Inspections, closing costs, and loans — oh my! Buying a home is one of the most stressful experiences a couple can share. With so many variables to consider (finances, location, simple matters of taste, etc.), it may feel like every day could bring a new opportunity to argue — but it doesn’t have to be that way. Besides, the home-buying process offers enough trying hurdles as is — there’s no need to conjure your own. Many conflicts that arise when buying a home can be prevented with clear communication, as long as you’re prepared for them before the process gets started.
One way to make sure you have these crucial conversations? Put time on the calendar for them. Shaina Singh, a psychotherapist and dating/life coach in Austin, Texas recommends putting time on the calendar each week to hold a “couple meeting” where you discuss each week’s challenges and wins, as well as talk about how you can better support each other on your path to home-ownership.
Scheduled your first meeting, but don’t know where the conversation should start? Prevent relationship drama on top of real estate stress by asking these six questions before attending the first open house. (And, of course, let your partner know your answers as well.)
Why are we really doing this?
Sure, the two of you need a place to live — but what does owning a home really mean to you? “Talk to your partner openly about your dreams and aspirations around home ownership,” Singh says. Consider creating a relationship “mission statement” that outlines your goals for the future, incorporating both of your core motivations for owning a home. Examine it every time you’re struggling to compromise. Decisions magically become easier to make when you measure them against the goals of your relationship: The option that aligns most closely is one all parties can agree on.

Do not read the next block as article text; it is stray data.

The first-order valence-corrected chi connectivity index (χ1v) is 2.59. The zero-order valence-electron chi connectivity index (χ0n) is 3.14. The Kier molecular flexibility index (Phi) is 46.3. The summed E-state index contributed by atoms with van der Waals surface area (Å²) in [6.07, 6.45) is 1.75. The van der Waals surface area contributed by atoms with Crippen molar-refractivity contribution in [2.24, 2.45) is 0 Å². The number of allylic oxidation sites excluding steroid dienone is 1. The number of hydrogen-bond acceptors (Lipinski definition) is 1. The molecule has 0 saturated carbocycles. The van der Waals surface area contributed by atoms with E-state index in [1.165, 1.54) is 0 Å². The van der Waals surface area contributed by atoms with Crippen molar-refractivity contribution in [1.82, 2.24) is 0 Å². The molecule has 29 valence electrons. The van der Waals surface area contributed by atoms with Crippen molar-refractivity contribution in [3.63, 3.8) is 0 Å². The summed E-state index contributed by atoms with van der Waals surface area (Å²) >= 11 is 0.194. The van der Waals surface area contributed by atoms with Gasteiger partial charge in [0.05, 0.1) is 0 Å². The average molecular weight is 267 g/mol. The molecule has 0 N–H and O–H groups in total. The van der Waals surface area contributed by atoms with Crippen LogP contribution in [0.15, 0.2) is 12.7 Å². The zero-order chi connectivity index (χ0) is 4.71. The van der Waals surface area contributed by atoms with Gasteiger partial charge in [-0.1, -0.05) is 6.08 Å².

What living conditions will annoy you more than you’ll admit?
Your partner adores that chic two-bedroom bungalow — but the noisy next-door neighbors concern you, and what will you do when baby makes three? Don’t silently panic or wait to say “I told you so.” Instead, talk to your partner about why these what-ifs stress you out. “Partners often think they are doing a good thing by giving into buying a home that their partner likes, but that they themselves have doubts about,” says Singh. “But this can lead to anger and resentment.” Prevent blow-ups down the road by validating your own anxieties and vocalizing them now.
Why do you want what you want?
While you have no trouble deciding what to watch on Netflix or order for dinner, every difference in taste between the two of you seems wildly dramatic now that you’re putting six figures into a jointly-owned abode.
New York City real estate agent Ronita Kalra remembers a couple that asked for a modern home — only to show them a new development that one partner deemed too modern. “His husband and I were both shocked, since we didn’t know such a thing could exist,” she says. “But it helped us understand more what his taste is.”